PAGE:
More details on Zune are starting to appear, and while there’s still no hard information on what the device will actually do (although the message from Microsoft is that it ain’t a portable Xbox; it’s a caring, sharing media playback device) the big picture is starting to emerge. I’m particularly interested in this snippet from Zune Zone:
Microsoft are not looking at payback from the Zune project until 3 to 5 years down the line, said Robbie Bach, president of Microsoft’s entertainment and devices division, today at Microsoft’s annual analyst meeting.
To me, that sounds like Microsoft’s doing an Xbox. You probably know this already, but just in case: the original Xbox lost Microsoft a whopping $4 billion over four years, but presumably Microsoft thought it was worth it to get 20% of the console market. And now, it seems as if it’s taking the same approach to Zune.
This isn’t a new approach. Amazon.com did it for years, losing as much as 30% on every sale until it had wiped out the competition and developed sufficient muscle to demand big discounts from retailers. While it was building up market share it lost a fortune, but in the long term that paid off. I think the same will ultimately happen with the Xbox – provided it eventually pays, that is; I can’t imagine a third-gen console from Microsoft if the 360 doesn’t get the games division back into the black. So if Microsoft is taking the same approach with the Zune, things could get interesting.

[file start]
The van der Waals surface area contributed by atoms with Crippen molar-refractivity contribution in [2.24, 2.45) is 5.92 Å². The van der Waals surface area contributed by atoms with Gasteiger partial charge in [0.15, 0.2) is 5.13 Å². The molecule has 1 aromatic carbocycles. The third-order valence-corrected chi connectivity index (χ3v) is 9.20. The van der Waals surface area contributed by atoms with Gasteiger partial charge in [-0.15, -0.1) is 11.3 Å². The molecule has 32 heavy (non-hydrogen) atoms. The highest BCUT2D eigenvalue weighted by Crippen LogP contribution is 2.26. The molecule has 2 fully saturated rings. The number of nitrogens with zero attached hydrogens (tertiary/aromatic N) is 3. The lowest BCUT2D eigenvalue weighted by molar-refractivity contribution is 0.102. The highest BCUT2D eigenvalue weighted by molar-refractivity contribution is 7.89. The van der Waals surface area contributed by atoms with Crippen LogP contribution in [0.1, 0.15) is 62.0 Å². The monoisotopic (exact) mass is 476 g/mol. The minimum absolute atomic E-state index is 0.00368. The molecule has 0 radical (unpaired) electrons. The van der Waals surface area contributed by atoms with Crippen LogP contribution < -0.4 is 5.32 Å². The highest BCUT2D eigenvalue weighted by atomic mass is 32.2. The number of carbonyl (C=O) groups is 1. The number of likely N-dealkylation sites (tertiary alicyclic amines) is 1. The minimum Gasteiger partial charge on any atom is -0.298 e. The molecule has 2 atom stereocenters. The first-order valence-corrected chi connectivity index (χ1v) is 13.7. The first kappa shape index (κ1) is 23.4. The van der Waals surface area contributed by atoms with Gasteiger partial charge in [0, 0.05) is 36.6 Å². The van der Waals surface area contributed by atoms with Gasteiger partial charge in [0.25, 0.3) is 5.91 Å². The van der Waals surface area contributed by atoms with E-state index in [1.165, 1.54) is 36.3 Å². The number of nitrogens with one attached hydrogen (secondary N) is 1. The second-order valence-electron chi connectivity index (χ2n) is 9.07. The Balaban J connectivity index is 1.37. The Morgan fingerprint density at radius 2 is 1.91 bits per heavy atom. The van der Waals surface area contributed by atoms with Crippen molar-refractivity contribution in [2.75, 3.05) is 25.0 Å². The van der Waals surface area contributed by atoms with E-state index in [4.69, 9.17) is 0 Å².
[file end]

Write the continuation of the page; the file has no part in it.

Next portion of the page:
Of course, you can’t polish a turd, and no amount of discounting or long-term courage will persuade punters to buy a product if it sucks. But if we can leave Apple vs Microsoft fanboyism out of the picture for a moment, it’s important to acknowledge what Microsoft does. Yes, it rushes products to market; yes, sometimes it backs the wrong horse. But Microsoft is very good at learning from its mistakes, and it has both the determination and the cash reserves to stand by projects until they work. If the first Zune is good, then hurrah – even if you’re a die-hard Apple fan, competition is good because it’ll make Apple raise their game. And if the first Zune is bad? If Microsoft’s committed to losing money for three to five years, you can be sure that it’ll keep refining the device until it *is* good.
I’ve said before that Apple owes some of its iPod success to the complete inability of its competitors to get their shit together. I think that’s still true in many ways – Sony’s MP3 players are superb of late, but they still have Sony’s horrible software; some PlaysForSure devices are pretty nifty, but the vital spark (for me at least) is missing; Portable Media Centers are a nice idea, but not very attractive in reality, and so on.
Where Apple’s approach to digital music is icy cool and rather aloof – “We made this. We’re geniuses. Of course you’ll love it” – Microsoft’s more puppyish: “is this cute?” “What about now?” “Now?” “How about now?” “Love me love me love me love me!” And each time Microsoft tries, it tries that little bit harder, and it does things that little bit better – so for example, Windows Media player has evolved over its 11 iterations from something that really, really sucked to something that’s really very impressive. Windows Mobile did the same – used to suck, now it’s excellent – and while Microsoft’s forays into the portable media market haven’t been perfect so far, odds are they’ll get it right eventually.
I’m fascinated by this, and I really hope the Zune is as good as Microsoft clearly thinks it is – as I say, even if you hate Microsoft, an intense war between MS and Apple means both firms will raise their game. We’ll find out in the next couple of weeks when the device is finally revealed.
Naturally if it’s a piece of crap I’ll pretend I predicted that all along…